Colleges May Be Struggling, But Art Schools? Not So Much

Rhode Island School of Design campus
PROVIDENCE, RHODE ISLAND, UNITED STATES - 2013/09/07: Rhode Island School of Design campus. (Photo by John Greim/LightRocket via Getty Images)
John Greim—LightRocket via Getty Images

Sculptor Eleanor Tomlinson had doubts about art school. The tuition looked costly, there was no guarantee of job and she wondered whether a master’s degree was needed to launch her career.

But she ended up going the Rhode Island School of Design anyway, thanks in part to a scholarship, and is glad that she did. “There were so many disciplines and resources that I had never been exposed to before,” said Tomlinson, 25, who now works as an assistant at the Abington Art Center outside Philadelphia and teaches at the Fleisher Art Memorial.

Art and design schools aren’t coming under pressure as much as other colleges that are being squeezed as some students eschew high price tags and the population of new high-school graduates stagnates. While enrollment in colleges and universities declined 6 percent in the decade through 2016, it fell by only 4 percent at art schools, according to the most recently available information compiled by the Association of Independent Colleges of Art and Design, which collects data on 42 private schools.

None of the eight art schools that Moody’s Investors Service rates are below investment grade or at risk of being downgraded, even though the company has a negative outlook on the higher-education sector as a whole, said Debra Roane, a Moody’s analyst. She said some have been helped by their ability to draw students to niche programs, such as animation or car design, that are feeders into higher-paying careers.

At the Minneapolis College of Art and Design, the student population has grown by six percent since 2012, said Melissa Huybrecht, vice president of enrollment management. She said students are coming because they “are seeing the success afterwards,” with about three quarters finding work in their fields after graduating.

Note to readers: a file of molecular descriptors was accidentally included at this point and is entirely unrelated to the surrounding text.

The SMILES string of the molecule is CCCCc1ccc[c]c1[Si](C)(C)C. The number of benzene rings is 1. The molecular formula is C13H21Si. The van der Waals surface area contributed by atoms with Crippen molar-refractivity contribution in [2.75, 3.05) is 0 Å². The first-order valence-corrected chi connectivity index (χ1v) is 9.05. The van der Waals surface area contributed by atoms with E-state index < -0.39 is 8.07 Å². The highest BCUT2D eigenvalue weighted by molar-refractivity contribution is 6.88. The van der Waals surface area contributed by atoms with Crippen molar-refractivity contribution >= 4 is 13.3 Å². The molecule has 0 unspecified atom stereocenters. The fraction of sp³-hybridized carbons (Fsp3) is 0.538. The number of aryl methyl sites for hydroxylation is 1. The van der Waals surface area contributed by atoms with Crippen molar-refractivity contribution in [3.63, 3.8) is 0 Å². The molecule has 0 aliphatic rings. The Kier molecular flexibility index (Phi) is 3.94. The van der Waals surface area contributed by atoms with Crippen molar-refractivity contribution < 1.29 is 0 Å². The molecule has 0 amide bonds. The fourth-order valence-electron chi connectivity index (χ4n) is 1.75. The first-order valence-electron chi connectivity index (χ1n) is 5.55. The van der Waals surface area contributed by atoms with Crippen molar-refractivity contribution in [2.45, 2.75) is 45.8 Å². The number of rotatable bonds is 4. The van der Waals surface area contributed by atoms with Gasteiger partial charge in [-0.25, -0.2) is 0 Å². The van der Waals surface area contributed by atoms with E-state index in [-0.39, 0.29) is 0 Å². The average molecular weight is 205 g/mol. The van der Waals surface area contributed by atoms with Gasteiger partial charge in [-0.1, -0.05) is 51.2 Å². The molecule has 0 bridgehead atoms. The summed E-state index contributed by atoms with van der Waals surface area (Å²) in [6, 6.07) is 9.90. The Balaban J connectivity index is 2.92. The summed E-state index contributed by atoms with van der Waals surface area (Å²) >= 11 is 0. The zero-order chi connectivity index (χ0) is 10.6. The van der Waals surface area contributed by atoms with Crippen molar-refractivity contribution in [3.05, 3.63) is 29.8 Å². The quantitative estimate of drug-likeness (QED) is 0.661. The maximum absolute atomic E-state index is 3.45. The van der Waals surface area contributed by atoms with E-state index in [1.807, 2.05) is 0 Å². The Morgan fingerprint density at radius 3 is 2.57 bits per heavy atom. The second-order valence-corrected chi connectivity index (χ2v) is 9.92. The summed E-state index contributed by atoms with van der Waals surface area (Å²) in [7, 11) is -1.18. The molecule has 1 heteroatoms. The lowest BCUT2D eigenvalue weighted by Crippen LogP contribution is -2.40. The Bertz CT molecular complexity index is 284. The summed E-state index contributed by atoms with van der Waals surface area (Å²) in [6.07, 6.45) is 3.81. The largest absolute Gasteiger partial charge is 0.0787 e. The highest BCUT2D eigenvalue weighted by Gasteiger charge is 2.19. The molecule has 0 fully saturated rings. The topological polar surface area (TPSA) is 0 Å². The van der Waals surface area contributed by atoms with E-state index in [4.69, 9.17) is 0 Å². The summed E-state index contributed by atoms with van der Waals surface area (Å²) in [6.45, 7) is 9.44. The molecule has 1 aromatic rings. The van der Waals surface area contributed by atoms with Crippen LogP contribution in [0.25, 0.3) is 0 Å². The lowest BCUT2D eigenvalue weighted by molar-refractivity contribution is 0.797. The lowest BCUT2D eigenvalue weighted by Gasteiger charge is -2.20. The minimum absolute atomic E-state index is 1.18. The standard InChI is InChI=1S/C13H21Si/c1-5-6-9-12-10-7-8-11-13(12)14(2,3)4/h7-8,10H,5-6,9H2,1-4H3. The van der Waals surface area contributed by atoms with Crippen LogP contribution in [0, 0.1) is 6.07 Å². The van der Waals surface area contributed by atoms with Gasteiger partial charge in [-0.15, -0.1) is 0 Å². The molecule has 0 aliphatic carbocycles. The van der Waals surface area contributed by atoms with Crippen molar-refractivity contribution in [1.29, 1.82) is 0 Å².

“Artists and designers are happier and have more life satisfaction because they are doing something that they are passionate about, that they love, and oh, by the way, they are also making money,” she said.

The median annual salary for arts and design jobs was $45,250 in 2017, compared with $37,690 for all occupations, according to the U.S. Bureau of Labor Statistics, which said there’s growing demand for animation and visual effects jobs in the entertainment industry. Art directors at media companies made a median of $92,500 last year.

The art schools aren’t immune from the pressures that are facing higher-education, and the next time a recession hits they may find students balking at the costs. Some private and public universities have also started expanding their art programs, posing a potential competitive threat.

But at the Rhode Island School of Design, enrollment has held steady at about 2,500 students, said Ed Newhall, associate vice president for enrollment. He said about three-fourths of students do an internship while attending and over half do more than one. “They’re not going to immediately return home and fall into the whole adage of starving artist in the Lower East Side,” he said.

The Pacific Northwest College of Art in Portland, Oregon, which has about 600 students, is planning to expand to 1,000 in the next few years, said President Don Tuski. The school, which is preparing to welcome its largest incoming class in history, has ramped up its recruitment, visiting over 600 high schools. It’s also added programming for in-demand fields like coding, he said.

“We paid a lot of attention to how do you take great creativity and apply it to the larger world,” Tuski said in an interview. “Some liberal arts schools didn’t pay attention to that enough.”

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